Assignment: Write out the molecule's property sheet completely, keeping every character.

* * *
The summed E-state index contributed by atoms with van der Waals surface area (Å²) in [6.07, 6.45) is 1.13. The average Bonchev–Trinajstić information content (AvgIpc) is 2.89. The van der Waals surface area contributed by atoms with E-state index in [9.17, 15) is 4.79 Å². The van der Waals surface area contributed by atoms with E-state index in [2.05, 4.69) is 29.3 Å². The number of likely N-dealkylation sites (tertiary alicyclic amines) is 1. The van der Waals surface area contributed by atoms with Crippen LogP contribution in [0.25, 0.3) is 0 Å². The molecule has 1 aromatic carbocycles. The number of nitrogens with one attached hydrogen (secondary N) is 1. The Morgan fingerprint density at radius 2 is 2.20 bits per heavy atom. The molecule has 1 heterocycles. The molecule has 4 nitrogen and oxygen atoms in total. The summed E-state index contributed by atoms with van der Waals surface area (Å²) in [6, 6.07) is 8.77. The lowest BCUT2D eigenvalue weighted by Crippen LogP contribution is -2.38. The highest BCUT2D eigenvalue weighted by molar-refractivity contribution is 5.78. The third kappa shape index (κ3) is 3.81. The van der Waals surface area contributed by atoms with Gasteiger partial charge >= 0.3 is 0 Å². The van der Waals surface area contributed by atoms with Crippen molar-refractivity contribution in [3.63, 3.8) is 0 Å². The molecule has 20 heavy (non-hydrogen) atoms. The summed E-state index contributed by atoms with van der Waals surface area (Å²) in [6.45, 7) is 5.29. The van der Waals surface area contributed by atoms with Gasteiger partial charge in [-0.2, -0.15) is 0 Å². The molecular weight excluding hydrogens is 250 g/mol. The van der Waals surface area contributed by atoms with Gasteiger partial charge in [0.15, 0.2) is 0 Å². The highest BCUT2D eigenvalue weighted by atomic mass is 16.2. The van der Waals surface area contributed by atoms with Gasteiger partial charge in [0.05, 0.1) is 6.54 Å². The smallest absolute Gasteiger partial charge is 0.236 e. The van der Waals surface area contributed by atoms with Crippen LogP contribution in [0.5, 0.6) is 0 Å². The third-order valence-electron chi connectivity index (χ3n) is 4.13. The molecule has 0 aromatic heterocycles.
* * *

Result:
The summed E-state index contributed by atoms with van der Waals surface area (Å²) in [6.07, 6.45) is 1.13. The average Bonchev–Trinajstić information content (AvgIpc) is 2.89. The van der Waals surface area contributed by atoms with E-state index in [9.17, 15) is 4.79 Å². The van der Waals surface area contributed by atoms with E-state index in [2.05, 4.69) is 29.3 Å². The number of likely N-dealkylation sites (tertiary alicyclic amines) is 1. The van der Waals surface area contributed by atoms with Crippen LogP contribution in [0.25, 0.3) is 0 Å². The molecule has 1 aromatic carbocycles. The number of nitrogens with one attached hydrogen (secondary N) is 1. The Morgan fingerprint density at radius 2 is 2.20 bits per heavy atom. The molecule has 1 heterocycles. The molecule has 4 nitrogen and oxygen atoms in total. The summed E-state index contributed by atoms with van der Waals surface area (Å²) in [6, 6.07) is 8.77. The lowest BCUT2D eigenvalue weighted by Crippen LogP contribution is -2.38. The highest BCUT2D eigenvalue weighted by molar-refractivity contribution is 5.78. The third kappa shape index (κ3) is 3.81. The van der Waals surface area contributed by atoms with Gasteiger partial charge >= 0.3 is 0 Å². The van der Waals surface area contributed by atoms with Crippen molar-refractivity contribution in [3.63, 3.8) is 0 Å². The molecule has 20 heavy (non-hydrogen) atoms. The summed E-state index contributed by atoms with van der Waals surface area (Å²) in [6.45, 7) is 5.29. The van der Waals surface area contributed by atoms with Gasteiger partial charge in [-0.2, -0.15) is 0 Å². The molecular weight excluding hydrogens is 250 g/mol. The van der Waals surface area contributed by atoms with Gasteiger partial charge in [0.15, 0.2) is 0 Å². The highest BCUT2D eigenvalue weighted by atomic mass is 16.2. The van der Waals surface area contributed by atoms with Gasteiger partial charge in [0.05, 0.1) is 6.54 Å². The smallest absolute Gasteiger partial charge is 0.236 e. The van der Waals surface area contributed by atoms with Crippen LogP contribution in [0.5, 0.6) is 0 Å². The third-order valence-electron chi connectivity index (χ3n) is 4.13. The molecule has 0 aromatic heterocycles.